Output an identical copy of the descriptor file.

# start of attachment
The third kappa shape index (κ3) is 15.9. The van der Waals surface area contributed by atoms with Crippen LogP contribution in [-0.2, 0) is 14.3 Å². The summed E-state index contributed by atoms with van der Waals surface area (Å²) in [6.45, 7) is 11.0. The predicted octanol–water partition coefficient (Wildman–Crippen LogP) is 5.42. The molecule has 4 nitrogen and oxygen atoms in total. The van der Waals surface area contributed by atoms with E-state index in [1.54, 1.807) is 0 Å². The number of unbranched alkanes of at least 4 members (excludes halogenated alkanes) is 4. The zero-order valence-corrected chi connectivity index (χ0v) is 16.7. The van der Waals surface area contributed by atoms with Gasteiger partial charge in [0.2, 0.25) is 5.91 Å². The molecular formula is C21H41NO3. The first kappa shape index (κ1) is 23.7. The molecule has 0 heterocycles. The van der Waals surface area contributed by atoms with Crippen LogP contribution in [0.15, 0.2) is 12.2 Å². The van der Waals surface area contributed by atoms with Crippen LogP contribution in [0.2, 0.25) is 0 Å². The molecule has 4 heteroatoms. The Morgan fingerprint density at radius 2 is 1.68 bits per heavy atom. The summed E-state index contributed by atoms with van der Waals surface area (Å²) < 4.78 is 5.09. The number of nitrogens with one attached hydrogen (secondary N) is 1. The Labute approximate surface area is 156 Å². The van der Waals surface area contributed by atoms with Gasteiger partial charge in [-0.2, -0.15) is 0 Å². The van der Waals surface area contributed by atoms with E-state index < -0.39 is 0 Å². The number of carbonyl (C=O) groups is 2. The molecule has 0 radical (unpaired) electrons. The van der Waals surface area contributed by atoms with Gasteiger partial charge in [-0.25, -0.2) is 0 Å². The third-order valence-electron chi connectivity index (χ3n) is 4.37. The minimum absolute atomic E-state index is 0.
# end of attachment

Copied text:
The third kappa shape index (κ3) is 15.9. The van der Waals surface area contributed by atoms with Crippen LogP contribution in [-0.2, 0) is 14.3 Å². The summed E-state index contributed by atoms with van der Waals surface area (Å²) in [6.45, 7) is 11.0. The predicted octanol–water partition coefficient (Wildman–Crippen LogP) is 5.42. The molecule has 4 nitrogen and oxygen atoms in total. The van der Waals surface area contributed by atoms with E-state index in [1.54, 1.807) is 0 Å². The number of unbranched alkanes of at least 4 members (excludes halogenated alkanes) is 4. The zero-order valence-corrected chi connectivity index (χ0v) is 16.7. The van der Waals surface area contributed by atoms with Gasteiger partial charge in [0.2, 0.25) is 5.91 Å². The molecular formula is C21H41NO3. The first kappa shape index (κ1) is 23.7. The molecule has 0 heterocycles. The van der Waals surface area contributed by atoms with Crippen LogP contribution in [0.15, 0.2) is 12.2 Å². The van der Waals surface area contributed by atoms with Crippen LogP contribution in [0.2, 0.25) is 0 Å². The molecule has 4 heteroatoms. The Morgan fingerprint density at radius 2 is 1.68 bits per heavy atom. The summed E-state index contributed by atoms with van der Waals surface area (Å²) < 4.78 is 5.09. The number of nitrogens with one attached hydrogen (secondary N) is 1. The Labute approximate surface area is 156 Å². The van der Waals surface area contributed by atoms with Gasteiger partial charge in [-0.2, -0.15) is 0 Å². The van der Waals surface area contributed by atoms with E-state index < -0.39 is 0 Å². The number of carbonyl (C=O) groups is 2. The molecule has 0 radical (unpaired) electrons. The van der Waals surface area contributed by atoms with Gasteiger partial charge in [-0.25, -0.2) is 0 Å². The third-order valence-electron chi connectivity index (χ3n) is 4.37. The minimum absolute atomic E-state index is 0.